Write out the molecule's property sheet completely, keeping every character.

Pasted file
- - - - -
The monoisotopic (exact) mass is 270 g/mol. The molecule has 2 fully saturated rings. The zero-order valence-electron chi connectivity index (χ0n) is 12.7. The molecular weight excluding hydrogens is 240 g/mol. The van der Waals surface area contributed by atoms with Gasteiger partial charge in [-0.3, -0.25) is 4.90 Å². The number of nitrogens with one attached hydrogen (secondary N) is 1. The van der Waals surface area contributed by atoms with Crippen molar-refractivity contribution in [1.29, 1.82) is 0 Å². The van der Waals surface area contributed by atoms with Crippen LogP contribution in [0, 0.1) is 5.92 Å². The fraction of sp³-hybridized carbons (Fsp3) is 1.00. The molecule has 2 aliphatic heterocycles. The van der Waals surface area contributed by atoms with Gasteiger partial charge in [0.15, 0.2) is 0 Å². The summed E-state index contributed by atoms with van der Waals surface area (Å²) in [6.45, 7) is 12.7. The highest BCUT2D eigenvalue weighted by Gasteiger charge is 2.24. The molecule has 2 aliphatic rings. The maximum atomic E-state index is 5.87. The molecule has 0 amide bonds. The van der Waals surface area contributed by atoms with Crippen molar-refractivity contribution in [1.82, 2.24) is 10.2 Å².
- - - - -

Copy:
The monoisotopic (exact) mass is 270 g/mol. The molecule has 2 fully saturated rings. The zero-order valence-electron chi connectivity index (χ0n) is 12.7. The molecular weight excluding hydrogens is 240 g/mol. The van der Waals surface area contributed by atoms with Gasteiger partial charge in [-0.3, -0.25) is 4.90 Å². The number of nitrogens with one attached hydrogen (secondary N) is 1. The van der Waals surface area contributed by atoms with Crippen molar-refractivity contribution in [1.29, 1.82) is 0 Å². The van der Waals surface area contributed by atoms with Crippen LogP contribution in [0, 0.1) is 5.92 Å². The fraction of sp³-hybridized carbons (Fsp3) is 1.00. The molecule has 2 aliphatic heterocycles. The van der Waals surface area contributed by atoms with Gasteiger partial charge in [0.15, 0.2) is 0 Å². The summed E-state index contributed by atoms with van der Waals surface area (Å²) in [6.45, 7) is 12.7. The highest BCUT2D eigenvalue weighted by Gasteiger charge is 2.24. The molecule has 2 aliphatic rings. The maximum atomic E-state index is 5.87. The molecule has 0 amide bonds. The van der Waals surface area contributed by atoms with Crippen molar-refractivity contribution in [1.82, 2.24) is 10.2 Å².